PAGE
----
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If you miss a student loan payment, you're penalized for it. Credit damage and late fees are the main consequences of missed payments, but if you fail to catch up, and tax refund garnishment can arrive once your .
Don’t wait to take action once you’ve fallen behind. Here’s what happens if you miss a student loan payment, as well as the best ways to avoid future late payments.
If your federal student loan payments are past due, here’s what you can expect to happen and when:
Private loans have many of the same consequences for missed payments, but they’re not standardized like federal loans. For example, a lender’s late fee could be a percentage of your payment or a flat fee, like $25.
Private lenders may report late payments after 30 days, and default happens sooner for private loans — often after 120 days — further damaging your credit. And while private lenders can’t take your tax refunds to collect on defaulted student loans, they can sue you to gain additional collection power, including garnishing your wages.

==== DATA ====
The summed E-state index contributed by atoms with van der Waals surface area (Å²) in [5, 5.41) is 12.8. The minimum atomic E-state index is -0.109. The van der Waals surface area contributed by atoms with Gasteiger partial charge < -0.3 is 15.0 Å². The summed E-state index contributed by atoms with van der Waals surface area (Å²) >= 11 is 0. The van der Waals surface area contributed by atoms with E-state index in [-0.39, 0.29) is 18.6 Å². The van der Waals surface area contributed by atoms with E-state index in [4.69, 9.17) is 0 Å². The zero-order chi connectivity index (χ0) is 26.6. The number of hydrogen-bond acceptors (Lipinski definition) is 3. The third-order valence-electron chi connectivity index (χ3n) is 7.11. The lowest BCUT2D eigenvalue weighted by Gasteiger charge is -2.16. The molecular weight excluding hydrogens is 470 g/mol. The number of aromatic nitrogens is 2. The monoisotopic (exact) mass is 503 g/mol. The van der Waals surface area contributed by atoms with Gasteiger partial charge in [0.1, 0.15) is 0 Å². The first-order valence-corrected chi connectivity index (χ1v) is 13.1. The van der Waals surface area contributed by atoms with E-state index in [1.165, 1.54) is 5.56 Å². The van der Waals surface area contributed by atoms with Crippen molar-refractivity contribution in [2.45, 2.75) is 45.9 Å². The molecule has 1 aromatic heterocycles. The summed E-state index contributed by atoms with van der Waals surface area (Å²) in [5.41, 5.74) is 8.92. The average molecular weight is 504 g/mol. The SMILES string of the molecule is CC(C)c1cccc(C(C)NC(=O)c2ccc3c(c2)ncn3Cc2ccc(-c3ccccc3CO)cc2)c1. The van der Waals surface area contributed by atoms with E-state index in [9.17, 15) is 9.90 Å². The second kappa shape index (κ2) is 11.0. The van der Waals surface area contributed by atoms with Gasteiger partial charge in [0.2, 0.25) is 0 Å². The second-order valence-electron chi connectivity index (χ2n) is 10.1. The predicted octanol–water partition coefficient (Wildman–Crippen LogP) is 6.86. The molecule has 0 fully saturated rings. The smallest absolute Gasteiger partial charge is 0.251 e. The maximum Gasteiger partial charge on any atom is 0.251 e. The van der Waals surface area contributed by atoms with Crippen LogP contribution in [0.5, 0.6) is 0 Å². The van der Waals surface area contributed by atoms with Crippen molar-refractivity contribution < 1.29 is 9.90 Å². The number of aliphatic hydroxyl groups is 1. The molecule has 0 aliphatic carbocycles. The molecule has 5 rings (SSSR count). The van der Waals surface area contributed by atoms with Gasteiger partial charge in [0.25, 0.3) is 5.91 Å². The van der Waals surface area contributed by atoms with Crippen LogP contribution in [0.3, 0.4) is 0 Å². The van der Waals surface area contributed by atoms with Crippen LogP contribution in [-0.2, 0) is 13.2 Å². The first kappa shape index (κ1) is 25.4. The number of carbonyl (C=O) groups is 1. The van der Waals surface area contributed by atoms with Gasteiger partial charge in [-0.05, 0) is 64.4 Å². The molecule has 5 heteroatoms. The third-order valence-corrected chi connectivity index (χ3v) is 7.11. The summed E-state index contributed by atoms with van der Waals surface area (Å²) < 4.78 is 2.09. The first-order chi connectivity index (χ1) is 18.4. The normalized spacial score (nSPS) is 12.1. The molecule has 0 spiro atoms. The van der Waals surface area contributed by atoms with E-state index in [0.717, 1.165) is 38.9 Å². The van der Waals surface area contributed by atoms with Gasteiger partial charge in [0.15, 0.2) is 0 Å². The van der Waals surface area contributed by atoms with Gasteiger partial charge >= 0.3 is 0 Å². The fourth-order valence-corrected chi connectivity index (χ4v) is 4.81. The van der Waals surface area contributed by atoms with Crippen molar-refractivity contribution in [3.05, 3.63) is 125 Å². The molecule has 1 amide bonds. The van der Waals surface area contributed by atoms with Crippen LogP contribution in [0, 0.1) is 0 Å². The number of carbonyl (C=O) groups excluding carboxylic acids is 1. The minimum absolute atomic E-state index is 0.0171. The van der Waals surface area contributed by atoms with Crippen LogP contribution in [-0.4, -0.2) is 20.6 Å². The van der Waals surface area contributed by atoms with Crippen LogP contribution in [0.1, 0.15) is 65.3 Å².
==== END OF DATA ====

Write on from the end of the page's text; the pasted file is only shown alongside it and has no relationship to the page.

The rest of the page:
Missing one student loan payment isn’t disastrous, but you’ll want to pay the past-due amount before the consequences ramp up. The best way to get back on track will depend on why you fell behind in the first place:
Contact your lender or servicer once you’ve identified the best solution. If this was your first time missing payments, ask to waive any late fees. They may give you a break, especially if you have a plan to avoid additional late student loan payments.